Why Haven't We Seen a Killer Voice App?
If your team makes voice tech, where's your killer voice app?
"Killer voice app" is a phrase we've heard time and again at Spokestack. It shows up in the question above, but also in related questions like, "What is the killer voice app?" and, "If your team makes voice tech, where's your killer voice app?"
OK, so I haven't personally heard that last one. People tend to be pretty polite in this space, presumably because they wonder if you have the killer voice app up your sleeve, and they wouldn't want to alienate you if you do.
The problem is that people who say "killer voice app" sometimes don't know what they're really saying, so I'm going to clear that up. We'll have to take a little detour through literary theory and cognitive science, but stick with me, and it'll all come together.
I'll give you the punchline first, as a bit of motivation.
There's no such thing as a "voice app", at least not in the way that people commonly use the term.
What's a "Skill" Anyway?
It's important to understand that at this point in the history of consumer technology, the word "app" is part of our shared vocabulary, and that's due to the smartphone. Before smartphones, we had "applications" for computers, but the smartphone was a smaller computer, so they made the word "application" smaller to match. We sometimes forget, though, that voice tech has been on smartphones nearly as long as Apple's App Store itself. The App Store launched in 2008, and Siri launched as an app in 2010, but apps and voice as an interface didn't develop in tandem partially because the developer community at large couldn't interact with consumers via voice until Amazon released the Echo in 2014.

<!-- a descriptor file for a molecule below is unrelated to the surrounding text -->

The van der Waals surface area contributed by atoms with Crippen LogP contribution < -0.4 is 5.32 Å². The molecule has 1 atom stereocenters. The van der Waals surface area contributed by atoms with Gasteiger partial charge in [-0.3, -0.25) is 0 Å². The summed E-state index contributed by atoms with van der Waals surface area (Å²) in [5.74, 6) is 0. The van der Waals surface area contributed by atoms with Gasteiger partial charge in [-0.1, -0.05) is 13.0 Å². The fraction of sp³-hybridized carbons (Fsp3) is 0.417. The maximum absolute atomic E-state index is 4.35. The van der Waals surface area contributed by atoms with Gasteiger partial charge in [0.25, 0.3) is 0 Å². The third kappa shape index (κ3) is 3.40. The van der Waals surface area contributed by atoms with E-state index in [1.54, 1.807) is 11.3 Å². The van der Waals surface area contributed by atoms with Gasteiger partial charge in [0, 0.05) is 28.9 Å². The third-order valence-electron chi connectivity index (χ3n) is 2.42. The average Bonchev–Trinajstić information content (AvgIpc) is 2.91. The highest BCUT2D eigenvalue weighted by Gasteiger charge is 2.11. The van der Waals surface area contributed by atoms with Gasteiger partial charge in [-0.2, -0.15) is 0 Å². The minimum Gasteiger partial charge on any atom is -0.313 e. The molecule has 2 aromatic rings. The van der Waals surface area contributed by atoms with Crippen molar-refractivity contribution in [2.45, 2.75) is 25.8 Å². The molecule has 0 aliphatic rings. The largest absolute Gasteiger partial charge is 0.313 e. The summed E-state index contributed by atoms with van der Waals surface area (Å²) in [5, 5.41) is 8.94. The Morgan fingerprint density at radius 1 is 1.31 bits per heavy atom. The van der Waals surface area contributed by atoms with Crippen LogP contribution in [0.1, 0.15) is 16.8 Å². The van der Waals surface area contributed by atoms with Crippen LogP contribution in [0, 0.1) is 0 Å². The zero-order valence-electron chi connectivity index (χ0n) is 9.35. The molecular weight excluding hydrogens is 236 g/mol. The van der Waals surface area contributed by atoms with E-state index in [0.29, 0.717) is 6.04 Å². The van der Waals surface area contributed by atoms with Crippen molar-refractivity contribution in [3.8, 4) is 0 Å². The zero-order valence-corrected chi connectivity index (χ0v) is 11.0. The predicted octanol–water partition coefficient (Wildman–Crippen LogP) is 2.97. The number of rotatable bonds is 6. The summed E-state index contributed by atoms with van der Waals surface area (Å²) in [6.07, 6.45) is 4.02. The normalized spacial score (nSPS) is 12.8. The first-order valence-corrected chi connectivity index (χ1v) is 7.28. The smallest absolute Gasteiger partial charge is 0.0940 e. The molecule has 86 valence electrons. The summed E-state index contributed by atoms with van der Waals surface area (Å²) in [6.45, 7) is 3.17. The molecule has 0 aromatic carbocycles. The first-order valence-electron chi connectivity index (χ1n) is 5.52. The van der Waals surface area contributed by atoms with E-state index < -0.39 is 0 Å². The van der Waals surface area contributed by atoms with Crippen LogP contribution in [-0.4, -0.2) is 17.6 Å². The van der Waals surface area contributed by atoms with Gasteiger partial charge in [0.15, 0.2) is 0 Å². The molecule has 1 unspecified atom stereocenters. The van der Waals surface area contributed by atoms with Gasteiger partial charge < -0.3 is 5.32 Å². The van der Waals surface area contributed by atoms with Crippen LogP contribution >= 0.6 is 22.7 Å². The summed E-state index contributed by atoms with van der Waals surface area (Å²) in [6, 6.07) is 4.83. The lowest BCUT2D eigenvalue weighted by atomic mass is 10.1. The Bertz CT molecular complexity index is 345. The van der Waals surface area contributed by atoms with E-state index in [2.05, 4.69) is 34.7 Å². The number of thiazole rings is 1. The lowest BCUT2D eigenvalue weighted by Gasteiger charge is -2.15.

Amazon called voice experiences mediated by Alexa "skills", but they were too late — we already knew what an app was, and these were apps. Google wasn't far behind with the Google Home and its "actions", but those, of course, were apps too.
With the advent of smart speakers, people started wondering about "killer voice apps", but what they really meant — and mean to this day, because imagination is hard — is "dominant experience mediated by a smart speaker" or, even more simply, "Alexa skill".
I promised you some technical jargon earlier, and here comes the first part. This conceptual switcheroo of "app" for "skill" is a prime example of metonymy, which is naming an entity or concept using a word or phrase for something that's closely related. We use this literary device all the time without thinking, even in stuffy formal contexts like newswire dispatches. The US media love to report on the latest intrigue in "Washington" when they're really talking about members of a government that happens to be located in a city named Washington.